Ireland’s small bazooka

The Wall Street Journal’s Marketbeat blog discusses an interesting flow chart prepared by BNP  Paribas which shows the various scenarios that could play out following the imminent Greek bond offer to its private bondholders. Among the apparent paradoxes brought out by the chart is that Greece could be better off from a debt reduction perspective if a small majority rather than large majority of bondholders accept the offer, because then it will have the latitude to, er, screw the holdouts, including the possibility of giving them nothing. Whereas with a very high majority, there will be a strong incentive to keep everything consensual and the holdouts escape at par.

Anyway, the chart refers to the scenario where Greece is able to impose a punitive scheme on the holdouts as “Anglo Irish.”  This is because of the bank’s 2010 offering to subordinated debt holders, who were offered new bonds with 20 percent of the face value of the old ones, and by accepting they were voting to impose essentially a complete wipeout of anyone who didn’t accept. FT Alphaville discussed the strategy in detail at the time.

It’s a perfectly good label, but if you come away from the chart thinking that Ireland came up with a hardball (or is that “fair shoulder”?) solution to its problem of bank debt, you’d be wrong. That particular offer only dealt with a tiny proportion of Anglo’s overall debt, and it was the easiest target. In fact, far larger public sums have been spent paying at par the legacy unsecured and unguaranteed senior debt in Anglo Irish — claims that would have only residual value had Anglo been allowed to go to the wall as an insolvent bank.  The closer analogy is with the wheeze that the ECB just pulled to make sure its own holdings of Greek bonds get paid at par, despite having paid heavily discounted market prices for them.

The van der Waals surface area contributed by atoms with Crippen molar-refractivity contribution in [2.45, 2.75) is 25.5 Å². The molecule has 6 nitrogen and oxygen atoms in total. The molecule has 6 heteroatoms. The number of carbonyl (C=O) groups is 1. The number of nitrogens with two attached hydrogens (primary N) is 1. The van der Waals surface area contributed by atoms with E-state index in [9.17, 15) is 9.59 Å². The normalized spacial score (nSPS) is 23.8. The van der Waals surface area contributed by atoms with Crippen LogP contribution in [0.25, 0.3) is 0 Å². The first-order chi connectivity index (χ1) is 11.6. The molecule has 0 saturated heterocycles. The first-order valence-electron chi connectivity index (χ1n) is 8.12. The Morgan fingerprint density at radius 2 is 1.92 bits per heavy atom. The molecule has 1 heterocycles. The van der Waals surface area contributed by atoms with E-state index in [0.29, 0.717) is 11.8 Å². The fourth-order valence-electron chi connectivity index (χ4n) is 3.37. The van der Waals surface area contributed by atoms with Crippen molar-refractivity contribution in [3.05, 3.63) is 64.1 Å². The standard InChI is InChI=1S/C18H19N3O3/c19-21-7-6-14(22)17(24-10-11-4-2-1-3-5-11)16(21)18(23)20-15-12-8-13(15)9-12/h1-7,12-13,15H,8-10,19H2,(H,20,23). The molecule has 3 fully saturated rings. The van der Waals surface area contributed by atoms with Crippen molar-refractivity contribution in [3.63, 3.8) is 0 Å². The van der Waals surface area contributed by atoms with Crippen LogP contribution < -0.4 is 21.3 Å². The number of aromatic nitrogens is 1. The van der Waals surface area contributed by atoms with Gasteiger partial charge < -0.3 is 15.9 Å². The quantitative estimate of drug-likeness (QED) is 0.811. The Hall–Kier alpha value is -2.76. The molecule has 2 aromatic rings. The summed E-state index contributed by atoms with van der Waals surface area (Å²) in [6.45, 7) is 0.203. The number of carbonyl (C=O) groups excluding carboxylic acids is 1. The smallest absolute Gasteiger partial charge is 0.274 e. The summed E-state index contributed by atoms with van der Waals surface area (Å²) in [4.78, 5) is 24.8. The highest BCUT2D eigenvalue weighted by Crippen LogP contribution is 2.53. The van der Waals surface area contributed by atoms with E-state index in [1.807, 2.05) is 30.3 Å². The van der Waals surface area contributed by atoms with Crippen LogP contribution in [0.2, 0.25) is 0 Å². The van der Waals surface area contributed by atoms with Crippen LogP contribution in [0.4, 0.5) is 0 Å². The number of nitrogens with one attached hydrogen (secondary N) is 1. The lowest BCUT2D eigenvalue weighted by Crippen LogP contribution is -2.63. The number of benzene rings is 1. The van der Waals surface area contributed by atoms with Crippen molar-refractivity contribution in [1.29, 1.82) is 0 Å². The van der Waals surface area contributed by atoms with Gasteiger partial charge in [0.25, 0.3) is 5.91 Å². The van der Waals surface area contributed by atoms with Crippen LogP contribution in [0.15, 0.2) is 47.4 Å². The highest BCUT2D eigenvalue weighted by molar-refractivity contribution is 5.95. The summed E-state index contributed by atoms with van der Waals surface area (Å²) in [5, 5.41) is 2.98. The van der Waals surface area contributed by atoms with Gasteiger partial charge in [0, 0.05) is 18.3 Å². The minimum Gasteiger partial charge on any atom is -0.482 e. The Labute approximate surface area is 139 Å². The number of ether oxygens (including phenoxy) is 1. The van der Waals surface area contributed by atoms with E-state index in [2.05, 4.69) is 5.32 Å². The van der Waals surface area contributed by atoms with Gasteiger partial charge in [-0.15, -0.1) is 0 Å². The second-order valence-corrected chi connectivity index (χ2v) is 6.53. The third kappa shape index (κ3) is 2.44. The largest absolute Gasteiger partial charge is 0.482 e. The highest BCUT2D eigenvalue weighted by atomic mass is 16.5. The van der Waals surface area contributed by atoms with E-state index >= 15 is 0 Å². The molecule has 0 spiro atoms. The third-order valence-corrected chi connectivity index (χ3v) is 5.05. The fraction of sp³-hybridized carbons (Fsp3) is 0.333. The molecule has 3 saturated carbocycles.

So good luck to Greece with the Anglo Irish scenario. It would have been nice had it been tried on any larger scale in Ireland.